Our pandemic-style winter of discontent
And it’s cold in the midst of a pandemic.
So everyone’s trying to cope. Sometimes not an easy challenge.
Kathy is ultra-protective of me. She regularly reminds me I’m missing half of my right lung, and that makes me particularly vulnerable, or “brittle” (to quote a popular term) to the dangers of COVID-19.
Therefore I’m not allowed to go into any stores or restaurants. I can drive her there, but she goes inside while I stay in the car, keeping it running with the temperature cranked up to 78 or 80.
Even that’s not always safe.
I was parked at a convenience store the other day while Kathy was inside. I didn’t have a mask on because I was alone in the car. A man I didn’t recognize walked in front of the car, spotted me, waved vigorously, came over and knocked on the car window, motioning me to roll it down.
He wasn’t wearing a mask either.
I fumbled to pull my mask off the gear shift column, where I keep it, but couldn’t do it fast enough — he kept knocking on the window. So I rolled the window down and leaned away from it. Darned if he didn’t nearly stick his head all the way inside, to tell me he recognized me from the newspaper office many years ago.
Maybe if I’d been wearing my mask while sitting behind the wheel he wouldn’t have spotted me. I told Kathy about the episode when she got back in the car, and she was not happy with him, and I don’t think with me either.
He was trying to be friendly, and I understood that. I don’t bear him any ill will. But I’m always a little startled to note that even now, a year after the onset of the pandemic, there are still people who don’t realize that when they’re maskless and up close they’re putting other people at risk, particularly if one of the other people might happen to be almost 80 and missing half a lung.
I do go to my coffee group most mornings. We sit in a very large meeting room, at least 10 feet from each of us. We’re all older (that’s a euphemism for old), and some of us don’t hear so well. Between that, and the noise of the room’s furnaces, we have to sort of shout to tell our jokes and lies. Those of us who are Hawkeye fans currently have the edge on the Cyclone and Husker fans, but that hasn’t always been the case in the past, and likely won’t be in the future.
It’s a pleasure to get out of the house once a day to join friends for coffee. Other than that it’s mostly a regimen of TV, writing my column, napping, reading and covering meetings for the paper, mostly by Zoom but sometimes in person.
The big event for us the past month was accompanying the high school choir for their winter concert. The piano in the magnificent new performing arts center at the new school is the reconditioned seven-foot Steinway concert grand that had been moldering in a side room for years at the old school. Thanks to a Community Foundation grant it was completely renovated, and is now pure joy to play. Kathy turned pages for me. I’m grateful to director Dave Heupel and the choir for letting me sit in for practices and the concert. It made the winter more bearable.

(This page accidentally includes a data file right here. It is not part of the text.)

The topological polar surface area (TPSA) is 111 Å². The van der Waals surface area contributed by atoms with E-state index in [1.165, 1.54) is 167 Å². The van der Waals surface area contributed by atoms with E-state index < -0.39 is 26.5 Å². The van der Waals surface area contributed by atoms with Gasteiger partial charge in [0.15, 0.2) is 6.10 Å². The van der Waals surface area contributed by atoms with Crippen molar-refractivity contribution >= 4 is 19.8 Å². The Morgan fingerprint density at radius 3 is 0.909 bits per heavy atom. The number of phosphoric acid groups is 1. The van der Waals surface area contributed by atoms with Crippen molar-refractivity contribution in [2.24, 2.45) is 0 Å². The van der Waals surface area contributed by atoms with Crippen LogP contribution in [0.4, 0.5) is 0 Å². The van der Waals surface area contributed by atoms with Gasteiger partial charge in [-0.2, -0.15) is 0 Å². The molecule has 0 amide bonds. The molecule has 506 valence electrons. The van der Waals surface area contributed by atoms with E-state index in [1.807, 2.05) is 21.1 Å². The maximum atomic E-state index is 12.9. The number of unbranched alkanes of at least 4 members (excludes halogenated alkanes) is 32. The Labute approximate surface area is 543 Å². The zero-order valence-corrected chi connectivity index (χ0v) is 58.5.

Until a few months ago, some folks at the public meetings I attend wore masks, and some didn’t. But after the county board of supervisors adopted a resolution that required people to wear masks in Greene County when they go out in public, nearly everyone masks up now. That’s a good thing, as evidenced by the sharp drop in COVID cases in the county. At one point a few weeks ago Greene County had the lowest positivity rate in the state.
Back to the cold:
Those of us who wear glasses find it particularly annoying. In cold weather, when I exhale my breath floats upward under my mask to fog my glasses immediately.
The other morning, I parked on the north side of the courthouse and headed up the sidewalk to cover the semiweekly board of supervisors meeting. By the time I reached the building door my glasses were completely opaque, and I sort of felt my way up the stairs to the boardroom.
At the top of the stairs I was met by a silhouette of someone, and I automatically said “hi.” He replied, “Hi, Dad.” It was son David, whom I of course couldn’t begin to identify through my steamed-over specs.
This past Monday morning I went through the same drill — drove downtown, parked on the north side of the courthouse, walked up to the door and up the stairs to the meeting, half-blind.
But I had forgot it was Presidents’ Day. There was no supervisor meeting.
I didn’t catch on until I was about 15 feet from the boardroom door and finally noticed it was closed. I had to go back home and admit to Kathy what I had done. She was kind enough to just smile. I went back on Tuesday morning for the actual meeting, the day I had written in my desk calendar for the event some time back.
I’ve brought in a good-sized bunch of logs for our fireplace. But it’s too cold for a fire. At these temperatures, our fireplace draws more heat from the room and up the chimney than it gives out into the room. Maybe this weekend, after the outside air warms above freezing.
But things are looking up. We got our first vaccine shots on Tuesday last week. In a few weeks we’ll get our second shots, wait a couple of weeks for them to take hold and then start to plan for more out-of-house activities.
May you find ways to pass the days of winter, and the pandemic, with patience and perseverance.
Spring is only about a month away (officially).